Ensuring the accountability of the various contributing stakeholders.

The many, announced efforts and promises  to bolster the small business environment, now have us all “listening on the radio” to see if the promise-makers are promise-keepers and to see how small businesses are responding to the many offers and efforts.

We await the evaluation of the R200b allocation to banks for loan disbursements, to see if they are doing their part in providing accessible financing for businesses. Banks have the ability to loosen their criteria or terms of qualification, to provide small businesses with easier access to these funds.
On the other end we also have the South African Finance Minister standing against the notion of large government spending being a solution, warning that higher spending would demand higher debt, which would mean a decline in investment and therefore in growth.

Either way, there is always the gap in terms of an objective, universal and transparent approach to aligning our efforts and assessing the success or lack thereof. The silo mentality continues to prove its denial of potential for growth and mutual strengthening.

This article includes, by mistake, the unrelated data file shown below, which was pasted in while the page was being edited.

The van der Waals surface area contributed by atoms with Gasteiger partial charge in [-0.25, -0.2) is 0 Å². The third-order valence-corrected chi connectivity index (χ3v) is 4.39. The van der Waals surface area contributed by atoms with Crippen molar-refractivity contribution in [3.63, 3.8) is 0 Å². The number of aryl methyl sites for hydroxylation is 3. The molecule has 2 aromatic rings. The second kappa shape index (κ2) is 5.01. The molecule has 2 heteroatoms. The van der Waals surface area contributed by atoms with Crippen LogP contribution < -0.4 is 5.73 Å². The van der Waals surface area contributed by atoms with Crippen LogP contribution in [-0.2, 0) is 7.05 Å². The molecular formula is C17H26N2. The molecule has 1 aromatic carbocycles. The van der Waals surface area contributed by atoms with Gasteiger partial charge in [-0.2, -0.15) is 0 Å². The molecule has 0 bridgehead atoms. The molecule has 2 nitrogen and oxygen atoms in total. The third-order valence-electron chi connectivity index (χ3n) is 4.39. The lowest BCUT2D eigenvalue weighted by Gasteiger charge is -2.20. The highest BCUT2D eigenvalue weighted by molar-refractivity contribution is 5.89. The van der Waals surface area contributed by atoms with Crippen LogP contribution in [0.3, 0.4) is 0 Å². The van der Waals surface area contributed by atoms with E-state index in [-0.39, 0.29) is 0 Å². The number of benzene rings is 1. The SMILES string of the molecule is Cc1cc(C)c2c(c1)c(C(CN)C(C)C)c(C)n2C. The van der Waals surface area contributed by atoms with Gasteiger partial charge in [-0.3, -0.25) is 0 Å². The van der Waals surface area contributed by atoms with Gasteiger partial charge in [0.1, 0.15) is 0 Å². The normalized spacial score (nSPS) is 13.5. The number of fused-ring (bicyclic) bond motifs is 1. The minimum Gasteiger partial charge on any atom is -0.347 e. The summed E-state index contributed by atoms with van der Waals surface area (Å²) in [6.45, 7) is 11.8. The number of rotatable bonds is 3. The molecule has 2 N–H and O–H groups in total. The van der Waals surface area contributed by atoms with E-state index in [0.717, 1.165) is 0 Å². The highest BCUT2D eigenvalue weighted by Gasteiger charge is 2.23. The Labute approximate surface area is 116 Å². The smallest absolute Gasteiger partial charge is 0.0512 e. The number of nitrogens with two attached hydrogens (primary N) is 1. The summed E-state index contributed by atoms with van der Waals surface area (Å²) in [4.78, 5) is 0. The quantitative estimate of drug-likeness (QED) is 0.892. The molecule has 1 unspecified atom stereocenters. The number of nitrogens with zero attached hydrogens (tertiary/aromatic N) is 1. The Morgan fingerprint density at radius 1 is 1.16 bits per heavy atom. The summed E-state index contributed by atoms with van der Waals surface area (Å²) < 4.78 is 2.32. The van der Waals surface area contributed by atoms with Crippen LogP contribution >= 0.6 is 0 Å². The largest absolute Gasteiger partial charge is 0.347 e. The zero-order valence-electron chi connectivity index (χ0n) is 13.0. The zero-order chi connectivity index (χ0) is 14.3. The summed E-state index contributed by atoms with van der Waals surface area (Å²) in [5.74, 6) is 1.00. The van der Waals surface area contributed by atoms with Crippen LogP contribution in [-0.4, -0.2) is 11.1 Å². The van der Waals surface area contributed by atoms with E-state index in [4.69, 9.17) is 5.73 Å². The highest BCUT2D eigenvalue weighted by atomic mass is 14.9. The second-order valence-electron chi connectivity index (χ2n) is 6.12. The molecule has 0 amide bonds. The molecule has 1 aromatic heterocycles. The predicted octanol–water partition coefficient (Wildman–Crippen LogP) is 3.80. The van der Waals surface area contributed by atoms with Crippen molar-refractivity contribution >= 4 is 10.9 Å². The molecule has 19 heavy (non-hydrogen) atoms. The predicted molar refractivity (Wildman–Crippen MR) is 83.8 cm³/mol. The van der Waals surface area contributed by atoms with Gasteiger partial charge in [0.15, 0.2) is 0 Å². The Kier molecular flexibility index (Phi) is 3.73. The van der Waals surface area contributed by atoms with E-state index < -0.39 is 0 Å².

We still need to find a way to see through the same lens when it comes to the importance of impact measurement as well as a common approach to the business support design. Such a collaborative approach would enable us to create common benchmarks and tools for us to collectively measure ourselves as a community and be of the same mind about what we need to do better. We will be able to:

  • Amass the learnings and experiences gained through our engagements with SMMES, in order to make relevant, informed decisions
  • Force ourselves to set quality business support standards that we can vouch for
  • Collectively identify areas of the support ecosystem that need new strategic approaches
  • Attract better, larger funding and other resources towards our efforts
  • Appropriate existing resources more efficiently
  • Be more influential in driving policy decisions at government level

Collective power has potential to yield greater success. In South Africa, we subscribe to the notion of “ubuntu” which is loosely understood to imply that “I am, because you are”. Perhaps it is time to take this principle from township corner cafes and urban theatre stages and transfer it right into our data analysis!

R200b is a massive amount to spend, would we not want to be able to see, measure and appreciate its impact on small businesses? If we become “like-minded” collect our impact data for common goals and use the same lens for our analysis and measurement, we can achieve more accurate and sustainable results.

Nomsa Langa

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